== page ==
USF: One team one fight
Unit Set Fielding eliminates "stovepipe fieldings"
By Kyle Bond and Claire Heininger
As they prepare for deployment, units cannot be distracted by logistical details.
However, in the past, the influx of sophisticated digital equipment and corresponding training did not always follow a set pattern. So-called “stovepipe fieldings” – delivered at the product owner's convenience instead of in accordance with a unit's training calendar – could cause complications in a unit's battle rhythm as it prepares to deploy.
This changed with the implementation of the Unit Set Fielding (USF) Model, a comprehensive process first implemented by the Army’s Program Executive Office for Command, Control and Communications-Tactical (PEO C3T) to synchronize planning, fielding, training and reset of C4ISR capabilities. What began in fiscal year 2005 as an innovative, system of systems approach to fielding now has an established track record throughout the Army, aligning with the Army Force Generation model to support unit readiness and modernization.
At the end of the second quarter of fiscal 2011, more than two thirds of the active Army (134 of 198 units) had gone through the USF process. Another 47 percent of the Army National Guard (67 of 143 units), 18 percent of the Army Reserves (17 of 93 units) and 35 percent of Multi-Component units (six of 17 units) had also received unit set fieldings.
Now, as senior leaders focus on instilling balance and versatility in the force, USF is supporting those goals. The five-phased USF method spends units’ limited time wisely, while also ensuring that training takes place in a logical sequence, so users have confidence in using and thoroughly understand their equipment’s capabilities and interoperability as a system of systems.
In accordance with the USF model, system representatives from the Project Management (PM) offices meet with the unit in coordinated events to schedule fielding during regular operational training requirements. Systems fielding and training on various systems can then be prioritized according to a unit's availability. When representatives from different PMs and commands come together with the unit to determine the schedule, the event is called a synchronization conference, or “synch conference” for short.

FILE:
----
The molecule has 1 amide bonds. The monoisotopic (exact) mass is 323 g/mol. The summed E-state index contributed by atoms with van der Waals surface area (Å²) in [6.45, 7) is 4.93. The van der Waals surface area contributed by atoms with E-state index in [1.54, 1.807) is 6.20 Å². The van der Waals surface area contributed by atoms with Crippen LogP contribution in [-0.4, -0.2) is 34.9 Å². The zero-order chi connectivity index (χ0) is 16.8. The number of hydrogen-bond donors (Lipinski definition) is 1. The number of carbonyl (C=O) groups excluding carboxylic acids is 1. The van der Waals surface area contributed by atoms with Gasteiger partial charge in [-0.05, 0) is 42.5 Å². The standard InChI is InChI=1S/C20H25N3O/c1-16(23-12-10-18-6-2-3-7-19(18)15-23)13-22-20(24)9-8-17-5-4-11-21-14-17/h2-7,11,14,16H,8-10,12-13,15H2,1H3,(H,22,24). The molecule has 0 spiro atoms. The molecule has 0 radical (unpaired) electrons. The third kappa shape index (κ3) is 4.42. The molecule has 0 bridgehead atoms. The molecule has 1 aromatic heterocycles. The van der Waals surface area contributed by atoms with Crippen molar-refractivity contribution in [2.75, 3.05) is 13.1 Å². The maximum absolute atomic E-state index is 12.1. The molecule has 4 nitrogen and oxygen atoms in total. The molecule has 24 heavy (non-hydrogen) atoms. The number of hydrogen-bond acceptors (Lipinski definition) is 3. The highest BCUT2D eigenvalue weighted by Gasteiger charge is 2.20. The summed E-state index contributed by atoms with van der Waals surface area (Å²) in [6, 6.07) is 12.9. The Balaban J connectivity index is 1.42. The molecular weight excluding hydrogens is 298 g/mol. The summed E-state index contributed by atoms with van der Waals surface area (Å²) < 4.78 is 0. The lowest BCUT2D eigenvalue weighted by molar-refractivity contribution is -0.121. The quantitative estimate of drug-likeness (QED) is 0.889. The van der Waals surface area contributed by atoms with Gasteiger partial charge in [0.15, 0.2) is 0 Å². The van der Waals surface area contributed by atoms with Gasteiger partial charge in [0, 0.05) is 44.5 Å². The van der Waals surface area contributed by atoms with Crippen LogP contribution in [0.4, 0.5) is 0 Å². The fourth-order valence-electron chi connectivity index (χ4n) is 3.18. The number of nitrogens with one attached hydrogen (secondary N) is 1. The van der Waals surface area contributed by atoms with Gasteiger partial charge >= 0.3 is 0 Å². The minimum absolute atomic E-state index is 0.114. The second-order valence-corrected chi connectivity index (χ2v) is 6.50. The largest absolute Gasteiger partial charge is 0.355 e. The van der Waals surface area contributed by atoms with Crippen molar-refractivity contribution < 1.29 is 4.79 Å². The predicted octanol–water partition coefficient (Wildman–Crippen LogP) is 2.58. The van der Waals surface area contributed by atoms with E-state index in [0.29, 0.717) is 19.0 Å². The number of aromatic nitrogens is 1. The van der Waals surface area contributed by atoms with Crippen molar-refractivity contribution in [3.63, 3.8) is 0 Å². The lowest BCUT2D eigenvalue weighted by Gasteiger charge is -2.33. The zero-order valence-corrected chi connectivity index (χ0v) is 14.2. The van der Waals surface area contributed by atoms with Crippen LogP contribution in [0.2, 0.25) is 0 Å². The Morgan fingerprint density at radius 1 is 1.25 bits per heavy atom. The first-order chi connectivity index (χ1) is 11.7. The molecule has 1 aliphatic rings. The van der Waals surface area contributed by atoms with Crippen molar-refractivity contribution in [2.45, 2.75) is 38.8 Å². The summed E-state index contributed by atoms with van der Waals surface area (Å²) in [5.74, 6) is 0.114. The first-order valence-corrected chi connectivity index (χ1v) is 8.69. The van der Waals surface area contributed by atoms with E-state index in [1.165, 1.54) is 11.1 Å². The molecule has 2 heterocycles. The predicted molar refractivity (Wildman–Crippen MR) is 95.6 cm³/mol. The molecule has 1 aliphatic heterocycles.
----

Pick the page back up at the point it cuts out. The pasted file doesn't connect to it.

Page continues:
“Synch conferences allow us to expedite the training, preparation and coordination process,” said Maj. Curtis Sawyer, a planner with the Department of the Army G-3 at Fort Bliss, Texas.
That up-front planning paves the way for efficient execution, Sawyer said.
The five phases of USF and the operations they support are:
- Phase I (Planning): During detailed fielding and new equipment training planning.
- Phase II (Execution): During fielding and training operations.
- Phase III (Reset, staging, onward movement and integration): While deploying, or at an Army combat training center where units receive their training prior to deployment.
- Phase IV (Deployment): For support of units when they are deployed.
- Phase V (Reset): During the unit’s reset upon return from deployment.
The phases of USF were originally managed entirely by PEO C3T. Today, PEO C3T leads the first three phases, and the Army’s Communications and Electronics Life Cycle Management Command (CECOM LCMC) leads phases IV and V.
One of the key elements of the USF process is the support provided to units by Digital System Engineers (DSEs) and Field Service Representatives (FSRs), who deploy with the unit and handle requests for assistance in theater. They provide tiered support to system users and some on-the-ground training.
Most Army maneuver units have battle-rostered DSEs and FSRs. Experts can also be airlifted or transported to the site of a pressing issue as required.
“While in theater, if a Soldier has a concern regarding a piece of equipment, there is a process in place to address it,” said Frank Connolly, a support contractor who is operations manager of the DSE program. “First, the Soldier would attempt to resolve the problem within his unit. Each unit has a help desk which is managed by the S6 [signal or communications officer] and supported by the DSE. Nine out of 10 times they address the issue.”
If the issue is not resolved at that level, the DSE can reach back through the Single Interface to the Field (SIF) Web portal to the PEO C3T Support Operations Center (SOC) at Fort Hood, Texas. Manned around the clock by capability experts including DSEs and Digital Master Gunners, the SOC provides additional knowledge and resources to resolve the problem.
The SIF serves as a hub for information and integrated support to the Warfighter and field support personnel, from home station garrison through training rotations and deployment. Through the SIF’s Unit Set Fielding module, participants in USF can track fielding schedules and other critical data.
“The reachback capability that the team provides is essential for the Warfighter to accomplish the mission,” Connolly said.
Continuous, coordinated support is also ensured through bi-weekly Battle Update Briefings, which bring together representatives from PEO C3T and the Army Team C4ISR community, HQ Department of the Army, Forces Command (FORSCOM), and the Training and Doctrine Command (TRADOC), among other key stakeholders. It is during these meetings with Senior Leadership that the collective team raises unit concerns by region and combines resources to discuss and identify solutions for units’ outstanding issues.
Over time, the sequenced fielding and training process provided by USF aims to boost Soldiers’ troubleshooting abilities and decrease their reliance on over-the-shoulder training in theater. From start to finish, the USF model positions equipment the fielding and Resets communities assets in accordance with what is best for the unit and Army as a whole.